Wall Street Isn’t Convinced Coal’s a Winner in Paris Withdrawal

U.S. coal shares tumbled as President Donald Trump was said to be leaning toward exiting the Paris climate agreement.

Wait, what?

“You’d think everyone would be excited,” Michael Dudas, a coal analyst at Vertical Research Partners LLC, said by phone on Wednesday. “But there’s red on my screen.”

Why aren’t coal miners surging?

For one thing, according to Dudas, Wall Street sees more pressing matters facing U.S. coal here at home than the global climate accord. Those include the explosive growth of natural gas-fired power plants and renewable energy and the fact that U.S. electricity demand is no longer growing.

What’s more, Trump’s already convinced investors — by rolling back regulations including one that was meant to protect streams from the effects of mining and picking climate-change skeptic Scott Pruitt to run the Environmental Protection Agency – that U.S. coal demand isn’t about to fall off a cliff.

“The reality is, those were more important issues for coal producers and coal users in the U.S.,’’ Dudas said.

On Wednesday, U.S. coal stocks including Peabody Energy Corp. and Cloud Peak Energy Inc. were swept up in a broad commodity selloff that included natural gas and oil rather than anything Trump was planning to do on the Paris accord.

The ICE Futures Europe Powder River Basin coal monthly contract had fallen 3.3 percent on Tuesday, the most since February, according to data compiled by Bloomberg. Gas futures closed Wednesday at $3.07 per million British thermal units, the lowest since April 25. Oil tumbled amid fears of a prolonged global glut.

Read More: Trump’s Difficult Choice on Paris Climate Accord

“Commodities as a whole are getting smoked,” Jeremy Sussman, an analyst at Clarksons Platou Securities Inc., said by email.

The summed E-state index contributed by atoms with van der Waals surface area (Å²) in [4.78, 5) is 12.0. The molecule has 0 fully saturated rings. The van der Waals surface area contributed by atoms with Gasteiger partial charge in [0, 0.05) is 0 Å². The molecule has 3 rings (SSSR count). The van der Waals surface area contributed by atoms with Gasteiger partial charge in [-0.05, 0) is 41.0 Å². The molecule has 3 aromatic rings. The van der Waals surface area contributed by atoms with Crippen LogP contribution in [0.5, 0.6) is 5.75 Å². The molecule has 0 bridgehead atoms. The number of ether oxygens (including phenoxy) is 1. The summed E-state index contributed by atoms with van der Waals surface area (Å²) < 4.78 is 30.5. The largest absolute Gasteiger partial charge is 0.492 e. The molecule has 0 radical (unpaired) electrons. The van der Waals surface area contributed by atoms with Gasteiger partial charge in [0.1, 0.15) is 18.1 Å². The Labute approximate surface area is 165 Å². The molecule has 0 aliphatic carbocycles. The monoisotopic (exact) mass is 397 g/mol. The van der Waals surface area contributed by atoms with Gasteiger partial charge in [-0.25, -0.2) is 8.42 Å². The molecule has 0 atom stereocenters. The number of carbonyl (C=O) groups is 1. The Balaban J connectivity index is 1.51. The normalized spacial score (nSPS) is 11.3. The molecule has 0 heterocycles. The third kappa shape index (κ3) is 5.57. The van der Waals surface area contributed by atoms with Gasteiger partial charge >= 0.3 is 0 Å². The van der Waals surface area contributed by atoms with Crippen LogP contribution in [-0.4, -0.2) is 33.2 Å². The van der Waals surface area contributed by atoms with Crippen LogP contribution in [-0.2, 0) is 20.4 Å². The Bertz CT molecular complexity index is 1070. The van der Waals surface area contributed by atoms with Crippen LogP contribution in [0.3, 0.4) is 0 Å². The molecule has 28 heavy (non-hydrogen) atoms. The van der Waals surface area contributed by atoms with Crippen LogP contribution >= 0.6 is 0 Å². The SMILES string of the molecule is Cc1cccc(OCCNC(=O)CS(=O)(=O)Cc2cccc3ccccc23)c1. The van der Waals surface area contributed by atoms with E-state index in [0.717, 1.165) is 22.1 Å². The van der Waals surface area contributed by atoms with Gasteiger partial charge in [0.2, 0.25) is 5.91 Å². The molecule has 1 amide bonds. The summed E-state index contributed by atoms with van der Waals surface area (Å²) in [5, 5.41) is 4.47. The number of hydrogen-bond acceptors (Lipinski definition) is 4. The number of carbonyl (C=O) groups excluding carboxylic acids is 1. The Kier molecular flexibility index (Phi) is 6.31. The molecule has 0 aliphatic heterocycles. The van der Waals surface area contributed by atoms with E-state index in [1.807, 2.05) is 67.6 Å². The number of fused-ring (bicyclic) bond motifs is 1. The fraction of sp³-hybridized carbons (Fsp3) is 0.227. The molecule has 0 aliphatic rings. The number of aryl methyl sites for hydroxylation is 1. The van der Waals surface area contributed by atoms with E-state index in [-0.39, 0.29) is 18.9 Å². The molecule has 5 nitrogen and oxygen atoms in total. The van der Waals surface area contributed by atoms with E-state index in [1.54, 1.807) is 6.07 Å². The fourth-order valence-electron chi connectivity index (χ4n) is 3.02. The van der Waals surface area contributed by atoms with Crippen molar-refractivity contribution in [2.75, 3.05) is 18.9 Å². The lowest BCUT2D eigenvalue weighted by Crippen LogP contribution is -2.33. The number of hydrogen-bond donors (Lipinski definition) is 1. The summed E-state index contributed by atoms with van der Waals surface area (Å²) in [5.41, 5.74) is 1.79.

If Trump officially pulls out of Paris, the boost to coal stocks will probably be muted, Sussman said. It’d be a “continuation of his pro-coal stance, which he has been fairly consistent on.’’

A ‘Blip’

There’s also the fact that companies have to think decades into the future when deciding whether to build a new coal mine or coal-fired power plant. Against that backdrop, they may regard Trump’s presidency as a “blip,” said Hans Daniels, chief executive officer of Doyle Trading Consultants LLC.

“It might look like a favorable environment now, but what’s it going to be like in 20 years, 40 years, 60 years?” Daniels said. “A lot of people still see the long-term trend as trying to reduce carbon emissions.”

Pulling out of Paris probably won’t boost U.S. coal demand or prices — that’s more likely to come from changes in weather, economic growth or high gas prices, according to Daniel Scott, an analyst at MKM Partners LLC. Fortunately for industry players, they’re in a better position than before.

“They’re not the bankrupt or debt-laden monsters they were back in the day,” Scott said by phone.

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